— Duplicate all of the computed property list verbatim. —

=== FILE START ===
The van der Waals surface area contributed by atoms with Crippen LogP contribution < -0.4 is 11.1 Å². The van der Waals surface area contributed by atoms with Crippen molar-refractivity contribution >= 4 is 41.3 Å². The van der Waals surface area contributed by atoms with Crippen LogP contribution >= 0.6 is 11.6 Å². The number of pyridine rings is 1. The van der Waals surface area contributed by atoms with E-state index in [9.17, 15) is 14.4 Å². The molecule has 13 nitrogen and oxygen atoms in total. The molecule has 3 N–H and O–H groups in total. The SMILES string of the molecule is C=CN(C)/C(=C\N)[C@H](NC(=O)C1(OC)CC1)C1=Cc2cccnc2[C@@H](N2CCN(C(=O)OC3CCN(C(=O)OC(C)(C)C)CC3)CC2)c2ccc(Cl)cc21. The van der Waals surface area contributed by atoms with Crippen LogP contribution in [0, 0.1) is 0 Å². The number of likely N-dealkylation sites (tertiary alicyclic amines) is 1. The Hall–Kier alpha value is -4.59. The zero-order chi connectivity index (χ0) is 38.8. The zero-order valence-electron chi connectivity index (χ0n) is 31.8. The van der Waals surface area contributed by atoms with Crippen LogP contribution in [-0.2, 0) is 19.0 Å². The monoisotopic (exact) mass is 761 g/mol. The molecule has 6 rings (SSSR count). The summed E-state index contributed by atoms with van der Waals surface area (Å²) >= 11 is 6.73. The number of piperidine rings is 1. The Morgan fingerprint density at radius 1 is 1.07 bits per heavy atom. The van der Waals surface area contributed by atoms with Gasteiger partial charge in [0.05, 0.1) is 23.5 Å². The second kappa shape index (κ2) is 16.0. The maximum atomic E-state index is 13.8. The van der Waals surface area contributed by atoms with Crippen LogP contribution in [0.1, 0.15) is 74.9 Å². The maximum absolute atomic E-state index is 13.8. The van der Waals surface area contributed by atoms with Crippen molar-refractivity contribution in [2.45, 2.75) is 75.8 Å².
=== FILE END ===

The van der Waals surface area contributed by atoms with Crippen LogP contribution < -0.4 is 11.1 Å². The van der Waals surface area contributed by atoms with Crippen molar-refractivity contribution >= 4 is 41.3 Å². The van der Waals surface area contributed by atoms with Crippen LogP contribution >= 0.6 is 11.6 Å². The number of pyridine rings is 1. The van der Waals surface area contributed by atoms with E-state index in [9.17, 15) is 14.4 Å². The molecule has 13 nitrogen and oxygen atoms in total. The molecule has 3 N–H and O–H groups in total. The SMILES string of the molecule is C=CN(C)/C(=C\N)[C@H](NC(=O)C1(OC)CC1)C1=Cc2cccnc2[C@@H](N2CCN(C(=O)OC3CCN(C(=O)OC(C)(C)C)CC3)CC2)c2ccc(Cl)cc21. The van der Waals surface area contributed by atoms with Crippen LogP contribution in [0, 0.1) is 0 Å². The number of likely N-dealkylation sites (tertiary alicyclic amines) is 1. The Hall–Kier alpha value is -4.59. The zero-order chi connectivity index (χ0) is 38.8. The zero-order valence-electron chi connectivity index (χ0n) is 31.8. The van der Waals surface area contributed by atoms with Crippen LogP contribution in [-0.2, 0) is 19.0 Å². The monoisotopic (exact) mass is 761 g/mol. The molecule has 6 rings (SSSR count). The summed E-state index contributed by atoms with van der Waals surface area (Å²) >= 11 is 6.73. The number of piperidine rings is 1. The Morgan fingerprint density at radius 1 is 1.07 bits per heavy atom. The van der Waals surface area contributed by atoms with Gasteiger partial charge in [0.05, 0.1) is 23.5 Å². The second kappa shape index (κ2) is 16.0. The maximum atomic E-state index is 13.8. The van der Waals surface area contributed by atoms with Crippen LogP contribution in [0.1, 0.15) is 74.9 Å². The maximum absolute atomic E-state index is 13.8. The van der Waals surface area contributed by atoms with Crippen molar-refractivity contribution in [2.45, 2.75) is 75.8 Å².